One of Gers'^hunin's comrades, named
Melnikoff, escaped from the mines two
months ago ana the governor of Akatui
says he cannot guarantee the safekeep
ing of Sasanoff and Sikorifsky, the
other terrorists implicated in. toe as
sassination of M. Plehve, because of the
revolutionary agenjfs who arranged the
escape of Gerschunin and Melnikoff are
lavishly supplied with money,and have
the sympathy of the whole population.
Lieutenant Dalgeieff of the Kushka
regiment has been sentenced to twelve
years' imprisonment in the mines for
organizing a mutiny at the fortress of
Conscripts Defy Officers.
Saratov, Nov. 1.Six hundred con
scripts who were summoned for service
appeared at headquarters today singing
revolutionary songs and defied their
officers. Many rtof'
the men were ar-
Rodents Devour "Speak Easy" Sand
wich, Aiding Man at Bar.
Los Angeles, Cal., Nov. 1.Mice ate
the sandwich which the police needed
as evidence against Gus Baggia'na, a
restauranteur, and he escaped with a
$5 fine. Detectives who are pushing
the Sunday closing crusade against
"speak-easies" that .sell a diminutive
piece of cheese and a couple of pieces
of bread as atf excuse for disposing of
beer had seized the overworked sand
wich. It was stored away at police
headquarters, marked "Exhibit A,"
but the rodents got busy, and when
the package was opened yesterday the
officers were aghast when they found
only a few crumbs of the exhibit. The
restaurant sandwich is growing to be
an issue in the local political campaign.
Five Kentucky College Rioters in Jail
Awaiting Trial.
Lexington. Ky., Nov. 1.Five colle
who indulged too vigorously in
alloween pranks last night were sent
to the workhouse today to await their
trial. All are cadets of the state col
lege battalion, and they will stay in the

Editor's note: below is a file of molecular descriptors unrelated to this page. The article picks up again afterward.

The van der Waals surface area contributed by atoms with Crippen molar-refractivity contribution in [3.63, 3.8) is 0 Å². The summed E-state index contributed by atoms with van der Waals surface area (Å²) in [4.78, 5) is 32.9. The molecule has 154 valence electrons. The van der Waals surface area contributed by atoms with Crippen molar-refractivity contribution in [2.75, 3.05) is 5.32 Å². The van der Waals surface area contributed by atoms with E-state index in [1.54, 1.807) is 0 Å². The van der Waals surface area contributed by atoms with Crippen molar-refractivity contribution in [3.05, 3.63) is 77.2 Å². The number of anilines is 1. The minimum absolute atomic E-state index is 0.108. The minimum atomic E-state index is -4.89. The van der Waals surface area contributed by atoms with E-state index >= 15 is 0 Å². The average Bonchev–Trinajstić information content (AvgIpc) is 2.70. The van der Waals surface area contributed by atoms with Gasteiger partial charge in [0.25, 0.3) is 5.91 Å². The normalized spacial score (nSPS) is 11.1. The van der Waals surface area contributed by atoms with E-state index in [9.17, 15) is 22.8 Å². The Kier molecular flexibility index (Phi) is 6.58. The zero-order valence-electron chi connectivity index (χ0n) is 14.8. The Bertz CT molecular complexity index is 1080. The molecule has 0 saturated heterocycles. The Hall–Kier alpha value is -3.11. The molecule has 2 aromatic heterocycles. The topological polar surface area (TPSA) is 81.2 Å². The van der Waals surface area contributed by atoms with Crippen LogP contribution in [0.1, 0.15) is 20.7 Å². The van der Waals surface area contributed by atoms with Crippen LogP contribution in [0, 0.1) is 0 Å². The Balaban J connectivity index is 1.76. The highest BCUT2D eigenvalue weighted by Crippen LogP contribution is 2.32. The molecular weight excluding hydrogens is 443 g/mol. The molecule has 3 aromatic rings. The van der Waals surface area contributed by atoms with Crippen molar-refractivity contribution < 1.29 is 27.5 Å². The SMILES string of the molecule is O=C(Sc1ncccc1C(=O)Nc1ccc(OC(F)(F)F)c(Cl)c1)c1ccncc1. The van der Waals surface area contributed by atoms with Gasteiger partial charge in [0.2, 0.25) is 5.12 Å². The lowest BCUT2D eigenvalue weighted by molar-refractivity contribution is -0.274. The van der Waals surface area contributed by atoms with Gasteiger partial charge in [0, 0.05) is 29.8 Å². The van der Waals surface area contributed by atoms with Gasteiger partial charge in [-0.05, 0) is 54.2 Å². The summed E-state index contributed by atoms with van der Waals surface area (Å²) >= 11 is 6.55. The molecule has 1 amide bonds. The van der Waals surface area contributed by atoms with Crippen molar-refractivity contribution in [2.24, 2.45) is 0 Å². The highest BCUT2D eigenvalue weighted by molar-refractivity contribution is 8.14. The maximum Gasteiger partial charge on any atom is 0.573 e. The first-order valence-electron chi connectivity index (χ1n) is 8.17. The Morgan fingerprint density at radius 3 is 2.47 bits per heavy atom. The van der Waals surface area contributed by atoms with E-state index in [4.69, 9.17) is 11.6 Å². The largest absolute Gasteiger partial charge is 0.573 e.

workhouse till tomorrow when they
will be put on trial on charges of
breach of the peace by assaulting offi
cers in a general riot last night, when
the policemen tried to stop the pranks.
The students beat the officers badly
and several shots were fired. They were
unable to give bond when arraigned to
day, and were then sent to the work
Wealthy Pennsylvanian Will Organize
Citizens to Support President.
Journal Speoiftl Sorvloe.
Pittsburg, Nov. 1.3 Denny O'Neill,
one of the wealthiest men in McKees
port, who was elected county controller
on the citizens' ticket announces that
after the November election he will or
ganize the "citizens' party of the
United States," which will have as its
object the indorsement of Theodore
Roosevelt for a third term as president.
Revolution, Had Disastrous Effect on
Commerce with United States.
Washington, Nov. l.The disastrous
effect of the Cuban revolution on the
importation of sugar to the United
States is treated in a bulletin issued
today by the department of commerce
and labor. The imports fell in Septem
ber to 93,000,000 pounds, against 230,-
000,000 pounds in the immediately -pre
ceding month and 172,000,000 pounds
SeptembeSr-.1aat.i i
Ordinarily Cuba supplies 'about-' two
thirds of-the mgav coming into the
United Styles from foreign counties,
but for the mdnth of September she
supplied but a little over one-third.
Philadelphia^ NT. 1.Frank'l* Flenifjf chaf
fenr whose .automobile ran taown* jind kWei a
pedestrian, connoted ol manslaughter to the
criminal cotirt here today.
v$h* iory reeon
mended lie Fleux to the mercy ol the court*
tj&&' A*
Chicago Man "Sics" Grand Jury"
on "Agreement in Restraint
of Trade^kf'
Minneapolis Handlers See Noth
ing Illegal in Dividing Stor
age Expenses and Profits.
Chicago, Nov. 1.Evidence tend
ing to show that the leading
grain elevator companies of Chi
cago are in illegal combination to
control the grain warehouse business
has been submitted to State's Attorney
Healy by John Hill Jr., with the re
quest that it be laid liefore the next
grand jury as evidence of a conspiracy
against trade.
The evidence includes a copy of an
agreement between the elevator
companies, which, it is claimed,
shows them to have been guilty of acta
in restraint of trade in that a certain
percentage of the earnings of the ware
nouses is pooled.
The agreement is the same one that
was introduced at the recent hearings
before the interstate commerce commis
sion. A "blacklist," it is claimed,'is
kept of owners of elevators not in the
St. Johns, N. P., Nov. l.-%The colonial
Elevator Men Say Hill Is Barking Up
Wrong Tree.
The action of John Hill, Jr., of Chi.
cago, in writing a sharp letter to Gov
ernor Deneen, and bringing before
State's Attorney Healy of Chicago, evi- ~4
dence in support of the allegation of
the existence of a combination or trust